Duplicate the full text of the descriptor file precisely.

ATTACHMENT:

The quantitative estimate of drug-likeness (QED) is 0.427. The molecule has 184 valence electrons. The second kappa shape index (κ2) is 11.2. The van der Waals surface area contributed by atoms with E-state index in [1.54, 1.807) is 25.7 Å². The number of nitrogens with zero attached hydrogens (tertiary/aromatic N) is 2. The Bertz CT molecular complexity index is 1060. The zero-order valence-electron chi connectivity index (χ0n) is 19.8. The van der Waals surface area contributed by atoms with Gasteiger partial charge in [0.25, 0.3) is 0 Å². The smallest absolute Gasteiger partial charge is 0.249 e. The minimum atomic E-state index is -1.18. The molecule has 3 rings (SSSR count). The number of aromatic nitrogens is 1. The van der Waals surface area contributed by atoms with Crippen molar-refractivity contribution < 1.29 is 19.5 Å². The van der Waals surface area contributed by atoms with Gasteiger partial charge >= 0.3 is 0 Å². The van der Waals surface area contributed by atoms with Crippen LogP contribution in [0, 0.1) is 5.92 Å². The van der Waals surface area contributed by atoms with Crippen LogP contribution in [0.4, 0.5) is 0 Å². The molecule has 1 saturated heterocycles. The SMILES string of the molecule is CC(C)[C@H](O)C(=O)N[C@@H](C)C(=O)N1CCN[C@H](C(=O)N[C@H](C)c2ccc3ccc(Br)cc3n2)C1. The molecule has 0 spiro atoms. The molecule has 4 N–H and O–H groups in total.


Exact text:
The quantitative estimate of drug-likeness (QED) is 0.427. The molecule has 184 valence electrons. The second kappa shape index (κ2) is 11.2. The van der Waals surface area contributed by atoms with E-state index in [1.54, 1.807) is 25.7 Å². The number of nitrogens with zero attached hydrogens (tertiary/aromatic N) is 2. The Bertz CT molecular complexity index is 1060. The zero-order valence-electron chi connectivity index (χ0n) is 19.8. The van der Waals surface area contributed by atoms with Gasteiger partial charge in [0.25, 0.3) is 0 Å². The smallest absolute Gasteiger partial charge is 0.249 e. The minimum atomic E-state index is -1.18. The molecule has 3 rings (SSSR count). The number of aromatic nitrogens is 1. The van der Waals surface area contributed by atoms with Crippen molar-refractivity contribution < 1.29 is 19.5 Å². The van der Waals surface area contributed by atoms with Gasteiger partial charge >= 0.3 is 0 Å². The van der Waals surface area contributed by atoms with Crippen LogP contribution in [0, 0.1) is 5.92 Å². The van der Waals surface area contributed by atoms with Crippen LogP contribution in [0.4, 0.5) is 0 Å². The molecule has 1 saturated heterocycles. The SMILES string of the molecule is CC(C)[C@H](O)C(=O)N[C@@H](C)C(=O)N1CCN[C@H](C(=O)N[C@H](C)c2ccc3ccc(Br)cc3n2)C1. The molecule has 0 spiro atoms. The molecule has 4 N–H and O–H groups in total.